Amazon’s music streaming service offers more than 70 million tracks at HD, which is CD quality (in 16bit and 44.1kHz for the bitrate and sample rate). There are also more than seven million tracks available in 'Ultra HD', although this is a term typically used to describe 4K screen resolution, not audio.
It's Amazon's way of saying this is better than CD quality, at up to 24bit and 192kHz, often referred to as Hi-Res. Amazon says it “reveals even more nuances that were once flattened in files compressed for digital streaming.”
Standard music streaming has been capped at 320kbps for a long time but HD pushes things up to 850kbps, while Ultra HD goes up to 3730kbps. Compressed audio at 320kbps is easier to stream, especially via mobile networks due to less data but with the emergence of 5G and faster home broadband, higher quality is more viable.
Rival services such as Spotify are still capped at 320kbps, although Spotify Hi-Fi is coming later this year to offer customers losses streaming at extra cost – although Spotify has yet to detail how much the new subscription tier will cost. Given the announcements from Apple and Amazon today, it's possible it will go down the same route and not charge any extra.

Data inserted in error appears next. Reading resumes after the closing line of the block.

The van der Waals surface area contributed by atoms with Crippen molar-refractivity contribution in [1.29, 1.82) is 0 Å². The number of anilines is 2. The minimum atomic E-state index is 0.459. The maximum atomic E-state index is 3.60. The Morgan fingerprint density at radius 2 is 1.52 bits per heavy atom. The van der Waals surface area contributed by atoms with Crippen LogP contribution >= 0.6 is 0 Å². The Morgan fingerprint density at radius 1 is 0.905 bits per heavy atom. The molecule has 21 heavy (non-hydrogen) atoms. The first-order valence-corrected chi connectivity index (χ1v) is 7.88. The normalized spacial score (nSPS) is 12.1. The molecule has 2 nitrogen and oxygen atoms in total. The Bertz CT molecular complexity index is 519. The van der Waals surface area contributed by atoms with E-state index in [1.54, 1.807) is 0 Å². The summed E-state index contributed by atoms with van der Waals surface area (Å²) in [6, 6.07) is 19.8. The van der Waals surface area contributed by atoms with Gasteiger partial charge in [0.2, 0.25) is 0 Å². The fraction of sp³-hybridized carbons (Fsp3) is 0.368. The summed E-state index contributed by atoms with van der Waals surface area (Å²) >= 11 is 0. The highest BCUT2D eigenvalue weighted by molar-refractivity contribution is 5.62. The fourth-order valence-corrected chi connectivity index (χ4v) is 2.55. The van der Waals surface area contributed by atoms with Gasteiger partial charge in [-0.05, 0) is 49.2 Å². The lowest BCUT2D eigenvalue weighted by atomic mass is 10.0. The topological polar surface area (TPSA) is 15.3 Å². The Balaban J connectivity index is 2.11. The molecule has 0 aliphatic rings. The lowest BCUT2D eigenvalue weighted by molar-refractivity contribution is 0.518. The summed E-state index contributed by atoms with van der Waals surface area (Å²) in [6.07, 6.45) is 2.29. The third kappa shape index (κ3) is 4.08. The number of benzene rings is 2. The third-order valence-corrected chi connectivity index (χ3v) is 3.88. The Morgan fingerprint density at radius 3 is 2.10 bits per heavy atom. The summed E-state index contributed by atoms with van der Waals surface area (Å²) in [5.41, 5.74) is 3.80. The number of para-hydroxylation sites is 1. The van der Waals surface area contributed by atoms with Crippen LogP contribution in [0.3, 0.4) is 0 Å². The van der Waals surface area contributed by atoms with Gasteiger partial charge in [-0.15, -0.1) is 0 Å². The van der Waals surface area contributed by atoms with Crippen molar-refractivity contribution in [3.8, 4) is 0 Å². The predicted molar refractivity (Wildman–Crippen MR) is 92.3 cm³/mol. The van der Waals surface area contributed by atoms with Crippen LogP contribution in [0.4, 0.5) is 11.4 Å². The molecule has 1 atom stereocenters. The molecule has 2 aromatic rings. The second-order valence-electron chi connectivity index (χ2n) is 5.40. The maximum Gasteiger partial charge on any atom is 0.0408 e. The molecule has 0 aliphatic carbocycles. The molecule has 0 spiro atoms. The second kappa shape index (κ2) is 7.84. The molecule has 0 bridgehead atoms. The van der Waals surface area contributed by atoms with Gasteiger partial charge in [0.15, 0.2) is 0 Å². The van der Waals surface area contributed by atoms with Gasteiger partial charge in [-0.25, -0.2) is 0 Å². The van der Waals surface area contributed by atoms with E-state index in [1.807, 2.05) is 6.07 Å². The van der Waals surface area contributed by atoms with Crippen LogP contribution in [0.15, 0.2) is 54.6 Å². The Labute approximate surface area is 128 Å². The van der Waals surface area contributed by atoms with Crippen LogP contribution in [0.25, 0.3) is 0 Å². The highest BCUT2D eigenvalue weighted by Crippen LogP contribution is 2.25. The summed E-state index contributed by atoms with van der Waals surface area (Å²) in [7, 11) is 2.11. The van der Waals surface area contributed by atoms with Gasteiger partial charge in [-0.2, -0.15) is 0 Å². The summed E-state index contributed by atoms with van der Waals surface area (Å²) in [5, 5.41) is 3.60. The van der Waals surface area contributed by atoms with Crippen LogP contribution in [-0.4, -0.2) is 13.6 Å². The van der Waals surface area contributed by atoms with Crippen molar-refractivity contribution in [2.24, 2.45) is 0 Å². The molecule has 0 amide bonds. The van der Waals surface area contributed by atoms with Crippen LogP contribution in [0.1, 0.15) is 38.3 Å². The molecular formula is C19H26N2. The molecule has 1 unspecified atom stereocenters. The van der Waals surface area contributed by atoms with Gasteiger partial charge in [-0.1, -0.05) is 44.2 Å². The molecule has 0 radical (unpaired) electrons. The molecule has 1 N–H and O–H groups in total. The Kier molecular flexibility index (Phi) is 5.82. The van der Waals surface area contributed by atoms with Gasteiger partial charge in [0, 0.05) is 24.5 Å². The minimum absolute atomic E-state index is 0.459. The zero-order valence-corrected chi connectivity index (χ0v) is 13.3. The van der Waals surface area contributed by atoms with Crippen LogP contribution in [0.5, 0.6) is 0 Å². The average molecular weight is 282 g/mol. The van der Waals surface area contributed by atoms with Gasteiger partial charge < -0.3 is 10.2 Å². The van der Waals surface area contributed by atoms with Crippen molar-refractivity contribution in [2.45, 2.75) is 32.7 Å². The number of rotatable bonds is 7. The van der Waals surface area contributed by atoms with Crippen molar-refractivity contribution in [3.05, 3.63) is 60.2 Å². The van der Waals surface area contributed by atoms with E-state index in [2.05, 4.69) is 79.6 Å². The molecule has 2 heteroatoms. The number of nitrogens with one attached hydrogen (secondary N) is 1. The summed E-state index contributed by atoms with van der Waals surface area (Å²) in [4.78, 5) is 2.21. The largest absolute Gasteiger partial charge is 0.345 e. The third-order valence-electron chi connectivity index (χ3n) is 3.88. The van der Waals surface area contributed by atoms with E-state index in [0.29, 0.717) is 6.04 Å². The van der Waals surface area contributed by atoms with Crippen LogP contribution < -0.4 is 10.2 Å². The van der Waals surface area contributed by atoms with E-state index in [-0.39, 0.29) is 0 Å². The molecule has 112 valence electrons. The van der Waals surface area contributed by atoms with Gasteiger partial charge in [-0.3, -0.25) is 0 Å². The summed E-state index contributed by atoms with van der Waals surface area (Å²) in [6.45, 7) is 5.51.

Amazon Music HD also offers 3D Audio thanks to Dolby Atmos and Sony 360RA formats, available via devices like the Echo Studio, as well as certain headphones.
Steve Boom, VP of Amazon Music said: “We’re thrilled now to make Amazon Music HD available to everyone at no extra cost. All music fans should have access to this quality of music, and now they do!”